Meeting the Producer
When you initially talk with your producer, be sure to ask some questions. But more importantly, the producer should ask you most of the questions and listen to what you want. This is your company's video and it's up to the producer to try to get in your head to give you a product that you want, not what the producer wants. Be aware if the producer tells you what you need without listening to what you are saying. At the same time, ask the producer for recommendations that would enhance the project beyond your video knowledge.
Set up a time to meet with the prospective producer. Meeting at your location is usually most beneficial. If you want a marketing or training video for your widget, it would be important for the producer to see the widget. Bring copies of videos you would like to emulate and tell your producer what you like and don't like about these videos. Be sure the producer brings sample tapes similar to the project you want to do. Look at past projects your producer has completed. You should also call the producer's past clients to get feedback on their professionalism, work quality, and personality to understand what is was like to work with them.
Q and A
Your producer should listen to what your company's goals are regarding the video, ask a lot of questions, then give suggestions for the best way to produce your video within your budget. Often, your production company won't know anything about your business and vice-versa.
Questions to Ask Your Producer
What can I do to keep my costs down?
A good producer will help you keep the project within your budget. Some of the more common ways to save money are:
? shorten the length of the program,
? use fewer professional actors, and
? keep the shoot days to a minimum.
Holding a pre-production meeting to coordinate the project could save hundreds of dollars. If the shoot is scheduled at your company's location, try to do everything possible to facilitate the videotaping process. For example, if you are creating a marketing or training video for your widget, let your manufacturing line take direction from the video producers and allow disruption of their work.
What kind of experience does the producer have?
The experience of the producer relates directly to the quality of the finished product. Be sure to see examples of video work that the producer has personally produced.
Are there any extra charges?
Ask up front if there will be any extra charges. Some common extra charges: taxes, tape costs, mileage, travel expenses and duplications. It's important to understand that if you, as a client, make changes to the project that require additional work from the production company not originally agreed upon in the proposal, expect extra charges to apply. What will you need from me?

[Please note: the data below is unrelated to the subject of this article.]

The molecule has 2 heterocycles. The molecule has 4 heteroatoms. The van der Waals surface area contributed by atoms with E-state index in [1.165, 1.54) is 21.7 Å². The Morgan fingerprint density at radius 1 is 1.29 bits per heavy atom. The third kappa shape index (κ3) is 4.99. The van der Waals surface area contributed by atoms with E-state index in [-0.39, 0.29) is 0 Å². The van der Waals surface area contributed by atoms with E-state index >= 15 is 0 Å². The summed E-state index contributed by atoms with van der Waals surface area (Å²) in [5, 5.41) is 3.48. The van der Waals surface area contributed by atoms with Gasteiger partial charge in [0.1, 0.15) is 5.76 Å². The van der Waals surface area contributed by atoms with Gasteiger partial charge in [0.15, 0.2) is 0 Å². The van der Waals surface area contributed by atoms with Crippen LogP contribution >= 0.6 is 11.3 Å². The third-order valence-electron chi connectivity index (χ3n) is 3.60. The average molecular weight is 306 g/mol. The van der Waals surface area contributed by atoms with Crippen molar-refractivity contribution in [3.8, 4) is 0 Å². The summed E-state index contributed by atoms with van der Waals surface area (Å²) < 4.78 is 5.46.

You, or a representative from your company, will need to be an accessible contact person to help coordinate approvals, schedule shoots, and answer questions to help make the production process as smooth as possible.
Questions Your Producer Should Ask You
What do you like and dislike about other videos?
What do you want to achieve with this video?
Who is the target audience?
What do you want the audience to do after watching the video?
How will the tape be shown?
How many shoot locations are there?
Will we be shooting during business hours?
If we are shooting during business hours, are there any logistical concerns?
How long does the video need to be?
Will a company executive need to be on camera?
Do you need a professional on-camera talent or voice-over?
Who will write the script?
Will you need extra graphics or animations in the video?
Are there any other materials that need to be included in the video, such as photographs?
Final Points to Remember
An important point to remember, especially if you are a rookie at using video, is that communications is key to the success of your video. Your production company should be available at any time to answer any questions you may have. Your producer should be kept informed of the project's status and what the next steps are.
Television is a huge part of our lives and we are very accustomed to top quality programming. Today's audiences are sophisticated and expect broadcast quality video productions. If your video is anything less, your message and image will suffer greatly.
Remember to ask questions, be sure you are asked a lot of questions, and go with your gut feeling. Chances are you will end up with a great product and have a fun time in the process.
Please feel free to contact me at any time if you have any questions.
By Greg Coon